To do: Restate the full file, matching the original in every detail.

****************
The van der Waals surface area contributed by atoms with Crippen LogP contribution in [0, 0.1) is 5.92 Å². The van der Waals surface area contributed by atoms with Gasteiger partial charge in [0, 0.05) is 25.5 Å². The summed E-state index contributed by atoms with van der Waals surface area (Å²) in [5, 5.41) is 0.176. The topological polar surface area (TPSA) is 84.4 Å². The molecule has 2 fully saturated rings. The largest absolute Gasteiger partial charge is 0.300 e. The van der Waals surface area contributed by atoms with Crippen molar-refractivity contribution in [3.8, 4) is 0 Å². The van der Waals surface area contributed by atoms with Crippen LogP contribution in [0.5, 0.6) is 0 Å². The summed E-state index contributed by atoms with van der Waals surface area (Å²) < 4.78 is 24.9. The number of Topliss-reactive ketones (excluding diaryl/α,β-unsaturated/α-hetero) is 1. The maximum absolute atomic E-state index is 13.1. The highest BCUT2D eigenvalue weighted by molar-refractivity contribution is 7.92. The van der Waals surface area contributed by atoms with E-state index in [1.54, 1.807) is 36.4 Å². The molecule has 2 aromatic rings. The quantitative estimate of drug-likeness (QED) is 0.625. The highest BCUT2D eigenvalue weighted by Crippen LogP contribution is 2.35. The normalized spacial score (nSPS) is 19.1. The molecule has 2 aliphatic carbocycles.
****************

The van der Waals surface area contributed by atoms with Crippen LogP contribution in [0, 0.1) is 5.92 Å². The van der Waals surface area contributed by atoms with Gasteiger partial charge in [0, 0.05) is 25.5 Å². The summed E-state index contributed by atoms with van der Waals surface area (Å²) in [5, 5.41) is 0.176. The topological polar surface area (TPSA) is 84.4 Å². The molecule has 2 fully saturated rings. The largest absolute Gasteiger partial charge is 0.300 e. The van der Waals surface area contributed by atoms with Crippen molar-refractivity contribution in [3.8, 4) is 0 Å². The van der Waals surface area contributed by atoms with Crippen LogP contribution in [0.5, 0.6) is 0 Å². The summed E-state index contributed by atoms with van der Waals surface area (Å²) < 4.78 is 24.9. The number of Topliss-reactive ketones (excluding diaryl/α,β-unsaturated/α-hetero) is 1. The maximum absolute atomic E-state index is 13.1. The highest BCUT2D eigenvalue weighted by molar-refractivity contribution is 7.92. The van der Waals surface area contributed by atoms with E-state index in [1.54, 1.807) is 36.4 Å². The molecule has 2 aromatic rings. The quantitative estimate of drug-likeness (QED) is 0.625. The highest BCUT2D eigenvalue weighted by Crippen LogP contribution is 2.35. The normalized spacial score (nSPS) is 19.1. The molecule has 2 aliphatic carbocycles.